In these monthly discussions we answer one question about language in PNG and beyond. This month we are looking at Basic English, a simplified English to use for international communication.
Charles Kay Ogden (1889–1957).
IN the past century we have seen English become the most widely used international language. Whereas before World War II it was only one of a number of languages used between countries, in recent decades, it has become such so widely studied as a second language that today there are more speakers of English who are non-native speakers than there are native speakers. This is highly unusual for a living language.
Part of the appeal of English is the fact that its grammar is relatively simpler than many other languages. It does not have complicated endings on words to mark where they are in a sentence— for example, where English has one word for “the”, German has seven. It does not assign gender to words, like French and Spanish do, for example, where everything in the world is masculine (pencils, books, and dogs) or feminine (tables, blouses, and televisions). And it does not have different words for “I’ or “you” depending on the social relationship of the speaker and listener like Japanese and Javanese do.
Almost all words become plural just by adding “-s” or “-es” to them. All of these grammatical characteristics mean that English learners can make rapid progress at the beginning of their studies.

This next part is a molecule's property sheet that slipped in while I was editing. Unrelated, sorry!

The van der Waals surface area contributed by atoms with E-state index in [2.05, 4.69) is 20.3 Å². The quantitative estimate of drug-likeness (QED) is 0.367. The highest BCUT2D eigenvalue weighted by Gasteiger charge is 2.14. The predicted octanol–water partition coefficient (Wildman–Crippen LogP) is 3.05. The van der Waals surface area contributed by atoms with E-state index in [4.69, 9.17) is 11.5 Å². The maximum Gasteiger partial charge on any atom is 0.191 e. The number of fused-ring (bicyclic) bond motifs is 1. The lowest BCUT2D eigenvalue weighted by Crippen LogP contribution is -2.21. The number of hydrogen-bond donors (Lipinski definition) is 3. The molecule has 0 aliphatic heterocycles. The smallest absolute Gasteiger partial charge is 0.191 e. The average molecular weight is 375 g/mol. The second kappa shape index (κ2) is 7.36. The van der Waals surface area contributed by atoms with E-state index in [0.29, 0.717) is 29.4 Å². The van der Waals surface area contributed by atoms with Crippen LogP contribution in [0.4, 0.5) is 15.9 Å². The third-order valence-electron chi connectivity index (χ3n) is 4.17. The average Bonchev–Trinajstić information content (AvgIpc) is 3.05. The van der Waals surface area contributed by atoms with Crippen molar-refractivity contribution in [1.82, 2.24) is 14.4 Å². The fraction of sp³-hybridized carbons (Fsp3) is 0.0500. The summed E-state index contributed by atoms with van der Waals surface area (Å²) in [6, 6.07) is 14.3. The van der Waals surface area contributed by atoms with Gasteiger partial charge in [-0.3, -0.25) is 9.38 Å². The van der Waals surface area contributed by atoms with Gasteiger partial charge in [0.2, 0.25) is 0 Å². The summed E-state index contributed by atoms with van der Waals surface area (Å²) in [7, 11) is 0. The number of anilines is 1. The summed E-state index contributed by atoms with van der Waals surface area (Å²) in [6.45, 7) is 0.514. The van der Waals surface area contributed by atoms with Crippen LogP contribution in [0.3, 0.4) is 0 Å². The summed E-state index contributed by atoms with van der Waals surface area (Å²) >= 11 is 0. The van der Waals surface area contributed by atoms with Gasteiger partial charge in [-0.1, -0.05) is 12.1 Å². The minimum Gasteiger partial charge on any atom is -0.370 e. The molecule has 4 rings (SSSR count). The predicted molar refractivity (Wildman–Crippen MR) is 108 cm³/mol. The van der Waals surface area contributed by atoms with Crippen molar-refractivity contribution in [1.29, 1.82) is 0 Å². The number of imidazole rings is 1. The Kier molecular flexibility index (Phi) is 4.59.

Where English becomes difficult is with the vocabulary. Because of the complicated history of English and the way it has taken words from many other languages over the centuries, English vocabulary is not very transparent. For example, in many languages the word for hospital combines the words for “sick” and “house/building”, such as Tok Pisin “haus sik”, Hiri Motu “gorere rumana”, Bahasa Indonesia “rumah sakit”, or Mandarin Chinese “yi yuan”. With the same logic, English should have a word like “sick house” instead of three separate and unrelated words: “sick”, “house”, and “hospital”. And to make it even worse, a small centre for receiving health care is not a “small hospital”, but a “clinic”, a completely unrelated word.
Moreover, it often has several words where other languages have only one. Why, for example, does English have “child/infant/kid” or “monarch/sovereign/king”? Wouldn’t two words for each of these two ideas be enough? Do we really need three words for each idea when only one word for each concept would do the trick?
Thinking about this issue, an English linguist, Charles Ogden, set out to develop a way to use a limited number of words to communicate in English. He saw this as a way to allow easier international communication and to level the linguistic playing field that gives native speakers an advantage over non-native speakers. Of course, as an English-speaker himself, he also saw this as a way to make English even more powerful on the world stage.